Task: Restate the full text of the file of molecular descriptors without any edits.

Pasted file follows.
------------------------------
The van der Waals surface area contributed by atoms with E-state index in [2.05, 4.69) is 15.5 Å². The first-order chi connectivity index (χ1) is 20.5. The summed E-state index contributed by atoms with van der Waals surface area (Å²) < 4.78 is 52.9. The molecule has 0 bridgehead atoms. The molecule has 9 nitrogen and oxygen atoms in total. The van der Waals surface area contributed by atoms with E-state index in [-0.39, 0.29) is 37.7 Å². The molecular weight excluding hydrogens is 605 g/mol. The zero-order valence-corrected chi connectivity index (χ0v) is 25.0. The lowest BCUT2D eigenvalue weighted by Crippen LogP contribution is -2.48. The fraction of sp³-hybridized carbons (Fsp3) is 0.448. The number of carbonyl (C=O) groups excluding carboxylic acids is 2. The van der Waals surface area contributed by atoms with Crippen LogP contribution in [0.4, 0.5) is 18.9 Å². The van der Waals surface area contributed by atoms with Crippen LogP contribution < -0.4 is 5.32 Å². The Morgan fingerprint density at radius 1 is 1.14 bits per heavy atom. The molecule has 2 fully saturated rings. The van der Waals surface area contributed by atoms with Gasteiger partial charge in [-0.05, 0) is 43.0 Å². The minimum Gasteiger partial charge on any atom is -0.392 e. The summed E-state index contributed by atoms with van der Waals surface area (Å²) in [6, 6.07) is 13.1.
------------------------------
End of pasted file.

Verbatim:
The van der Waals surface area contributed by atoms with E-state index in [2.05, 4.69) is 15.5 Å². The first-order chi connectivity index (χ1) is 20.5. The summed E-state index contributed by atoms with van der Waals surface area (Å²) < 4.78 is 52.9. The molecule has 0 bridgehead atoms. The molecule has 9 nitrogen and oxygen atoms in total. The van der Waals surface area contributed by atoms with E-state index in [-0.39, 0.29) is 37.7 Å². The molecular weight excluding hydrogens is 605 g/mol. The zero-order valence-corrected chi connectivity index (χ0v) is 25.0. The lowest BCUT2D eigenvalue weighted by Crippen LogP contribution is -2.48. The fraction of sp³-hybridized carbons (Fsp3) is 0.448. The number of carbonyl (C=O) groups excluding carboxylic acids is 2. The van der Waals surface area contributed by atoms with Crippen LogP contribution in [0.4, 0.5) is 18.9 Å². The van der Waals surface area contributed by atoms with Crippen LogP contribution < -0.4 is 5.32 Å². The Morgan fingerprint density at radius 1 is 1.14 bits per heavy atom. The molecule has 2 fully saturated rings. The van der Waals surface area contributed by atoms with Gasteiger partial charge in [-0.05, 0) is 43.0 Å². The minimum Gasteiger partial charge on any atom is -0.392 e. The summed E-state index contributed by atoms with van der Waals surface area (Å²) in [6, 6.07) is 13.1.